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Anchor-Hunter College Art Galleries-East Harlem-Hiram Maristany-El Barrio-NYCPhoto by Hiram Maristany, from Anchor 

On display at the Hunter College Art Galleries in East Harlem are over fifty years of photographs of the El Barrio neighborhood by resident and photographer Hiram Maristany. The exhibit, located within Silberman School of Social Work, depicts the everyday life Maristany observed while growing up with eight siblings on East 111th Street. His chance encounter with the Magnum photographer Robert Henriques opened the door to his love of photography and Henriques, seeing that spark of creativity in this young boy, gave him his first camera – a Leica IIIg.

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The story of New York City’s ballrooms form one facet of the city-wide story of a changing entertainment industry and real estate market. Many of the iconic music venues survived Prohibition, only to be taken down by the advent of radio and television. The large spaces necessitated diversification of events and venues, causing their musical cache to fall as real estate pressures were rising. This list of New York City’s ballrooms include those lost, those still standing and those converted, as well as new ballrooms adapted from other types of spaces. Not all were music venues, but all have a unique story to tell as part of the city’s history. Here are 12 historic ballrooms:

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1970s HarlemJack Garofalo’s Photographs of 1970s Harlem. Photo by Jack Garofolo/Paris Match, via Getty Images

Living in New York City during the 1970s sometimes meant looking over your shoulder or trying to get indoors before dark. It’s no hidden fact that the city was not exactly at its safest during this time. Just ask The NYC Council for Public Safety, who created an anti-tourist guide to the New York City in 1975. The city was in the midst of a massive crime wave that reached its fever pitch when the infamous blackout plunged the sprawling metropolis into darkness in the summer of 1977. None of this stopped Jack Garofalo, a French photographer for The Paris Match from taking snapshots of Harlem during the summer of 1970. Recently featured on The Retronaut on Mashable, these simple yet captivating photos capture the beauty beneath the grim and gritty veneer of 70s era New York.

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The award winning filmmaker, Albert Maysles, passed away March 5th, 2015 at his home in Harlem. While he was best known as a documentarian, he is known in Harlem as the founder of the Maysles Documentary Center and Cinema, friend and neighbor. He will be deeply missed but his legacy and the Ccnter he founded will live on in the neighborhood he touched so deeply with his generosity and spirit, and we look forward to his soon to be released, and most recently completed documentary on Iris Apfel, scheduled for this May.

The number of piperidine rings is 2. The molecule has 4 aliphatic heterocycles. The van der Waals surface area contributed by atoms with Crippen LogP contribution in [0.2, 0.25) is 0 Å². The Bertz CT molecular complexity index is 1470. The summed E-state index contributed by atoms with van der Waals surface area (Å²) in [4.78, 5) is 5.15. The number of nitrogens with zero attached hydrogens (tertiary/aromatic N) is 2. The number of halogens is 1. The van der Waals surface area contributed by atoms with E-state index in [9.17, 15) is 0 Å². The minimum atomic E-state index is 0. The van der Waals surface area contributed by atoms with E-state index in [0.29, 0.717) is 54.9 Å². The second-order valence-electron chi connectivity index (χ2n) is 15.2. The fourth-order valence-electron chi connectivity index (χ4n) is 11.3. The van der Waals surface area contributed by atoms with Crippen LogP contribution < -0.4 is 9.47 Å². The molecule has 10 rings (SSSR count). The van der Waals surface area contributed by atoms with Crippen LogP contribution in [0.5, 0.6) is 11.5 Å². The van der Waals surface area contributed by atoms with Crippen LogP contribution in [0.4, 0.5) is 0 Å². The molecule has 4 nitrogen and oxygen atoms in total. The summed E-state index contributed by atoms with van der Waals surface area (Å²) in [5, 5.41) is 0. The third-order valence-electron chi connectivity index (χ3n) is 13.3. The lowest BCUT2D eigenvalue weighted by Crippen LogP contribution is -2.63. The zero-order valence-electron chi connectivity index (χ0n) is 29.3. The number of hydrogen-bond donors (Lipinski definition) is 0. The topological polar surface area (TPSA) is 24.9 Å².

Albert Maysles at the Maysles Cinema in Harlem 2014

Albert Maysles at the Maysles Cinema in Harlem 2014

Much has been written about the changing face of Harlem in sweeping generalities, often using the word gentrification.  But when you put a magnifying glass on the map, you begin to see that the changing face of Harlem has many faces – specific faces of talented people who share their passions.  At the top of the list is Albert Maysles, director of Grey Gardens whose passion is Documentary Film Making and his gift to Harlem is The Maysles Documentary Center.

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Cab Calloway Minnie the MoocherPhoto: RogerEbert.com

On March 3, 1931, Harlem big band leader Cab Calloway recorded “Minnie the Moocher,” the classic tale of chasing opium that made Calloway a national star and put Harlem’s big band sound on the map.

Born on Christmas Day in 1907, Calloway had moved to Harlem to break into the jazz scene, and soon won the attention of Duke Ellington’s agent, a Russian Jew from the Lower East Side named Irving Mills. When Ellington, already one of Harlem’s biggest stars, went on a 1931 national tour, Mills booked the Cab Calloway Orchestra to headline in Ellington’s place at the Cotton Club.

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Jazz Musicians In Front of Minton's Playhouse - Untapped CitiesFamous Jazz Musicians in front of Minton’s Playhouse. Image via Wikimedia Commons

Black History has left an indelible imprint on the cultural fabric of New York City. From the Harlem Renaissance to the teachings of Malcolm X, New York City has been a beacon of black history and civil rights. Even though we’re not knee deep into 2015, we have already celebrated some amazing historical milestones. This year marks the 50th anniversary of Dr. Martin Luther King‘s historic march from Selma to Montgomery, Alabama, as well as the 5oth anniversary of Malcolm X’s assassination. In honor of Black History Month, we have complied a list of 5 places connected to Black History in Harlem.

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